By this point, the vast majority of conservative intellectuals have publicly denounced Donald Trump. Most of them depict Trump as an ideologically alien force, more liberal than conservative, whose very affiliation with the GOP is to be dismissed as an inexplicable mistake. But Robert Kagan’s anti-Trump column today differs from those others in two important respects. First, he connects the rise of Trump to the Republican Party’s generalized anti-Obama hysteria. He calls Trump “the party’s creation, its Frankenstein monster,” attributing his rise to “the party’s wild obstructionism,” its “accommodation to and exploitation of the bigotry in its ranks,” and — most daringly — its “Obama hatred, a racially tinged derangement syndrome that made any charge plausible and any opposition justified.” Republicans have challenged the party’s failure to develop legislative alternatives, but none of them have attacked its strategy of massive uncompromising opposition to the entire Obama agenda. (Except David Frum, who was quickly fired from his think-tank post.)
More daringly, Kagan does not merely denounce Trump, or even swear he will never support him (as other conservatives have done). He states plainly he would vote for Hillary Clinton over Trump. And that, of course, is the only real statement that has force in this context. It is one thing to staunchly oppose a candidate in the primary, but however fierce your opposition, there is always room to come home to the party if you lose the primary. Kagan is connecting Trump to the GOP’s extremism and saying that a Trump-led party is unsupportable. That is the sort of opposition that could turn a Trump defeat into an opportunity for internal reform.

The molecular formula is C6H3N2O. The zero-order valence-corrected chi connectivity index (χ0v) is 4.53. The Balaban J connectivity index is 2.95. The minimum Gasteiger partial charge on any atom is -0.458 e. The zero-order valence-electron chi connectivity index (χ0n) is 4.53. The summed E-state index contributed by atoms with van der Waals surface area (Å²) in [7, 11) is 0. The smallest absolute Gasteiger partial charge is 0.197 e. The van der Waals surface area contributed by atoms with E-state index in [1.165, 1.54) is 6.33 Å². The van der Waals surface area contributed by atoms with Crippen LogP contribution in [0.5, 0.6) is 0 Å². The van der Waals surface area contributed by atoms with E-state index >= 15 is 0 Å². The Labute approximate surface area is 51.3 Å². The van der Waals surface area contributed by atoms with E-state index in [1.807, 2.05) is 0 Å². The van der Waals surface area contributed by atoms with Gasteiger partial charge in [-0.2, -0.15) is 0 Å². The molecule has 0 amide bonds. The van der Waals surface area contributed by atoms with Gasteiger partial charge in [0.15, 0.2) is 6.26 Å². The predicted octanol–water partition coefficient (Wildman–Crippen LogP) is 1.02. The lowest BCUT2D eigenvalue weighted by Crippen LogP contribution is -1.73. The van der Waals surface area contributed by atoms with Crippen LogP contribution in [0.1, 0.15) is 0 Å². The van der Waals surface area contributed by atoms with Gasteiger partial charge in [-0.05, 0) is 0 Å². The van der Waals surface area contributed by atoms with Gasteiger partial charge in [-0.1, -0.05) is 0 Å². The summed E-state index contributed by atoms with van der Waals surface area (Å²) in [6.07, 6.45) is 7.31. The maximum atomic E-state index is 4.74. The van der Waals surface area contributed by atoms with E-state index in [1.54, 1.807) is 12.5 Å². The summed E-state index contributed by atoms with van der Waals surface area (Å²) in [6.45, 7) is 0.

Now, Kagan is a bit atypical. A prominent neoconservative intellectual, he has moved closer to the center and defended aspects of the Obama record. It is also interesting that Kagan, like Frum, hails from the neoconservative tradition. The neoconservatives were originally moderate liberal critics of the Democratic Party, who objected to its leftward turn in the 1960s and 1970s and began their exodus from the broader Democratic Party around the McGovern campaign. Most of them are deeply enmeshed in the conservative movement now and have views about the role of government indistinguishable from those of other conservatives. But, eventually, some faction will break loose from the GOP and form the basis for a sane party that is capable of governing. Who knows? Maybe that faction will be the one that moved into the party a half-century ago.